For Ulrike von Rucker, AFCA’s learning coordinator, language and expression are vital elements in the development of children.
“We have to start with the little ones. We have to teach them how to exist together and with others in their community. It is very important that children learn to understand the effects of their activities and how their decisions affect others. If they learn how to express themselves at a young age then they simply develop better,” says von Rucker.
Ghawy adds, “Our education systems here raise children to avoid discussing differences. We just see things as ‘us’ and ‘them.’ We do not make the effort to discuss, and instead we become threatened by one another. You can see the result of this in our current political situation now and the degree it has become polarized.”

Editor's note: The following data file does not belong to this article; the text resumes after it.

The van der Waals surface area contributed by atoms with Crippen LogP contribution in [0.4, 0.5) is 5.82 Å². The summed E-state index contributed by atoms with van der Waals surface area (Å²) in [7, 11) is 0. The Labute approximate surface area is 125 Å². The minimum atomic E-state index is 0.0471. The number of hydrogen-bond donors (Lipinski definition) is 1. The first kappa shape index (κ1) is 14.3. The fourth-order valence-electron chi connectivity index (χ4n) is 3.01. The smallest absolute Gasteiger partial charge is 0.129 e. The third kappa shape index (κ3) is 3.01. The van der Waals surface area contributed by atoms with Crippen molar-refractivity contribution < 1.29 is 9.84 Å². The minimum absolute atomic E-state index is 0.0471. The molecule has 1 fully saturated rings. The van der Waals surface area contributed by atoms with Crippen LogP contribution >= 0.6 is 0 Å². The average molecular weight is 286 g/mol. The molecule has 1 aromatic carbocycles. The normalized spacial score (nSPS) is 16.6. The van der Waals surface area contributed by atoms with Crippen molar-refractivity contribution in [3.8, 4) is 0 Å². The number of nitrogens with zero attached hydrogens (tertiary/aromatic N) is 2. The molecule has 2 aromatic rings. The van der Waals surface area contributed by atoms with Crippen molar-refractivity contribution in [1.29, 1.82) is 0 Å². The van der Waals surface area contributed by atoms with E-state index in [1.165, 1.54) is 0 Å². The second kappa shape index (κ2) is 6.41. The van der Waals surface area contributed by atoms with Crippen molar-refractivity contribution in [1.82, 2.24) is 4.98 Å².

Playing is the work of children
Both Ghawy and von Rucker also emphasize the importance of the parent’s role in a child’s education process. They mention that, in many cases, they have found a great deal of problems with the ideologies of the parents.
“The parents do not respect what their children want,” says von Rucker. “There is a famous quote that says, ‘Playing is the work of children,’ but here, the parents see playtime as something you do only after spending days and nights studying. It is the same way they view art: as a luxury, rather than an essential part of development.”
But for Ghawy and von Rucker, it is not all about complaining. On the contrary, what AFCA does is directly address these issues by providing accessible programs for all children.
This can also be seen in its annual Hakawy International Arts Festival, which caters to children from all socioeconomic classes. In fact, the organization often provides hundreds of public-school children with both transportation and food at the event.